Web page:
The Immigration Fight Isn't Over

Yesterday, U.S. District Judge Susan Bolton preliminarily struck down key provisions in Arizona's infamous SB 1070 law and ruled that states cannot preempt federal law. While important, this is a victory that rings hollow for me and all those who care about the true reform of our immigration system. In many ways, the damage to neighborhoods and communities had already been done, as people did not wait to see how the law would affect them. Many mixed-status families pulled their children out of school and moved out of state, closing stores and restaurants and leaving many immigrant neighborhoods like ghost towns. This did not just affect undocumented immigrants but all those whose status might be called into question -- including citizens, permanent legal residents, and temporary visa holders.

The court's preliminary decision is only the beginning of the litigation process, which will unfold in the coming months. Yesterday's ruling, however, is a necessary first step in affirming the principle that it is the federal government's responsibility to set immigration policy and to enforce that policy. It affirms that even if the federal system is failing, states do not have the authority to set or enforce their own policies.

Immigration is continually labeled as an issue that "deeply divides Americans." But is that true? Recent polling found widespread support for a path to citizenship for undocumented immigrants. A new study sponsored by America's Voice found that more than 75 percent of Americans who read a description of comprehensive immigration reform said they would support the measure. And according to Robert Jones, CEO of the Public Religion Research Institute, "More than 8-in-10 Americans -- including overwhelming majorities of white mainline Protestants, Catholics, and white evangelicals -- believe strongly that immigration reform should be guided by the values of protecting the dignity of every person and keeping families together, as well as by such values as promoting national security and ensuring fairness to taxpayers." There is a strong and growing consensus around much of what needs to be addressed by comprehensive reform.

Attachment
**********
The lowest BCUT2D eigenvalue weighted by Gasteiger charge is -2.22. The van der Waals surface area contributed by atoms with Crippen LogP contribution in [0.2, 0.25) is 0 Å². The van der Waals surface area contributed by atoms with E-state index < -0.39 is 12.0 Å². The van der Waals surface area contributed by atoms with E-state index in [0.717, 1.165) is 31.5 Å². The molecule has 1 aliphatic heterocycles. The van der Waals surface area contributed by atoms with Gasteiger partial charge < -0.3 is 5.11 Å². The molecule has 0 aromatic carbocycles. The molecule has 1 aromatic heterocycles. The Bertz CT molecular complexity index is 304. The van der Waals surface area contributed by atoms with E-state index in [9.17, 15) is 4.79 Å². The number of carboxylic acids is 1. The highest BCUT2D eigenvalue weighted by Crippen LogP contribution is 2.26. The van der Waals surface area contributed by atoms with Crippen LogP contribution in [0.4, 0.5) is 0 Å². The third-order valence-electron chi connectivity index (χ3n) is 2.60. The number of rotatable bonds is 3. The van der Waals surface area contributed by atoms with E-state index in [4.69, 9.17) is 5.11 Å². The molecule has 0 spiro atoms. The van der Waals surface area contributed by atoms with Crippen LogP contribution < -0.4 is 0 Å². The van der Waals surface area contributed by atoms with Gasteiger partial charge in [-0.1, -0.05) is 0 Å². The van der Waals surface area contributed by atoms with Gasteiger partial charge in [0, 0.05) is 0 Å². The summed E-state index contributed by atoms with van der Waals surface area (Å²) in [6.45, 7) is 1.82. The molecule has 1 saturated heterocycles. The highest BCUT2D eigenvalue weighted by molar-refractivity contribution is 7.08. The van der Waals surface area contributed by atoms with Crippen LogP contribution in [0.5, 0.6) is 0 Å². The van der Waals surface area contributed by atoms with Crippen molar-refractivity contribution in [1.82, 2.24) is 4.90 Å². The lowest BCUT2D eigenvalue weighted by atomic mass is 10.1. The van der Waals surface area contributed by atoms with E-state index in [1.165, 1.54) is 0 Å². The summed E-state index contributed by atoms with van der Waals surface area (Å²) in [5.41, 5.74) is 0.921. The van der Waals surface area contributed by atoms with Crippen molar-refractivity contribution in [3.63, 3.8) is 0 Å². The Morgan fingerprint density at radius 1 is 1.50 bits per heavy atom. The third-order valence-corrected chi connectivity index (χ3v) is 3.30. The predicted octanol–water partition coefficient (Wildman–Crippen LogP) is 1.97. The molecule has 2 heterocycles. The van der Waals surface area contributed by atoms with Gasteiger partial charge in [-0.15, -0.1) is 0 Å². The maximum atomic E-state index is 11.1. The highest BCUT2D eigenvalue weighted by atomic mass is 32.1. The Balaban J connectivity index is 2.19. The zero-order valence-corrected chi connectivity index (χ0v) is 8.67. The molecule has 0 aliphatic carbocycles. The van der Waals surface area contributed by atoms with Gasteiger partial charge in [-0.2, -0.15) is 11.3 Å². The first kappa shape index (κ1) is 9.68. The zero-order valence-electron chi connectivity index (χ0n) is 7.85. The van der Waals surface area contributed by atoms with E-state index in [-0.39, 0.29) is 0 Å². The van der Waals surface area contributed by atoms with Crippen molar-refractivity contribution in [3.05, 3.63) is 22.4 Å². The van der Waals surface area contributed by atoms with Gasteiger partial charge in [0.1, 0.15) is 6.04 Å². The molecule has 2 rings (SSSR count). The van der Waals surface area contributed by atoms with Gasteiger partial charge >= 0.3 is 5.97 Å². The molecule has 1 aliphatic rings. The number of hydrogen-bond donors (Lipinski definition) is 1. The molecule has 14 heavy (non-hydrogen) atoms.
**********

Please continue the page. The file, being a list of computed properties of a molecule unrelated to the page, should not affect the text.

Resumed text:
It won't be enough simply to enforce the laws we already have. While we are indeed a nation of laws, we are also a nation made up largely of immigrants and the progeny of immigrants. Moreover, we are a nation made up largely of Christians and people of other faiths -- faiths that teach and compel their followers to care about what happens to the other, and to honor the dignity of everyone created in the image of God. Granted, there is a vocal minority opposed to reform. And ironically, most -- if not all -- of the opponents are the children, grandchildren, great-grandchildren, or great-great-grandchildren of immigrants. Most of these people's ancestors would not have been able to immigrate legally under our current system.

So now what? First of all, as November creeps closer, Bolton's decision assures that comprehensive immigration reform as a moral issue will be front and center this election season. But as people of faith, we must reject the use of this issue to drive fear into the debate and pit citizen against citizen, and citizen against immigrant. We have to reject the politicization of this issue, and the use of immigrant families as tools to win (or make the other lose) an election. And when we see it happening, we need to call it out.